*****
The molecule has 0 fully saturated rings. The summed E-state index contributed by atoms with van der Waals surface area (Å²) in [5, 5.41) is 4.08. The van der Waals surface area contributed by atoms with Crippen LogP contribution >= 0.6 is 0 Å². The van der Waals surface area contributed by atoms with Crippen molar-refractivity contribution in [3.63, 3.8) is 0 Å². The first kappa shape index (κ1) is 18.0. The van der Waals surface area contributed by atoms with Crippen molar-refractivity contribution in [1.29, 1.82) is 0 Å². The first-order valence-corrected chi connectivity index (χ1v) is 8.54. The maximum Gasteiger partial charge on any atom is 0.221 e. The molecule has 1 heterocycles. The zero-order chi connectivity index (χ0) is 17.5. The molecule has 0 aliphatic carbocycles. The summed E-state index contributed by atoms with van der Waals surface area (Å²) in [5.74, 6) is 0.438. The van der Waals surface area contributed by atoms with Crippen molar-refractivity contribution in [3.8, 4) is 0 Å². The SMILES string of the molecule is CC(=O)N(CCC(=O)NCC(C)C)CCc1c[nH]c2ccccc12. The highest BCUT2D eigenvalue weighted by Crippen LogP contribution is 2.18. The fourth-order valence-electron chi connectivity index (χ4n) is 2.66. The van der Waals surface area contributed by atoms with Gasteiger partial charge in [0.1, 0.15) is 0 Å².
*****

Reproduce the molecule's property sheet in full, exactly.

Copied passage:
The molecule has 0 fully saturated rings. The summed E-state index contributed by atoms with van der Waals surface area (Å²) in [5, 5.41) is 4.08. The van der Waals surface area contributed by atoms with Crippen LogP contribution >= 0.6 is 0 Å². The van der Waals surface area contributed by atoms with Crippen molar-refractivity contribution in [3.63, 3.8) is 0 Å². The first kappa shape index (κ1) is 18.0. The van der Waals surface area contributed by atoms with Crippen molar-refractivity contribution in [1.29, 1.82) is 0 Å². The first-order valence-corrected chi connectivity index (χ1v) is 8.54. The maximum Gasteiger partial charge on any atom is 0.221 e. The molecule has 1 heterocycles. The zero-order chi connectivity index (χ0) is 17.5. The molecule has 0 aliphatic carbocycles. The summed E-state index contributed by atoms with van der Waals surface area (Å²) in [5.74, 6) is 0.438. The van der Waals surface area contributed by atoms with Crippen molar-refractivity contribution in [3.8, 4) is 0 Å². The SMILES string of the molecule is CC(=O)N(CCC(=O)NCC(C)C)CCc1c[nH]c2ccccc12. The highest BCUT2D eigenvalue weighted by Crippen LogP contribution is 2.18. The fourth-order valence-electron chi connectivity index (χ4n) is 2.66. The van der Waals surface area contributed by atoms with Gasteiger partial charge in [0.1, 0.15) is 0 Å².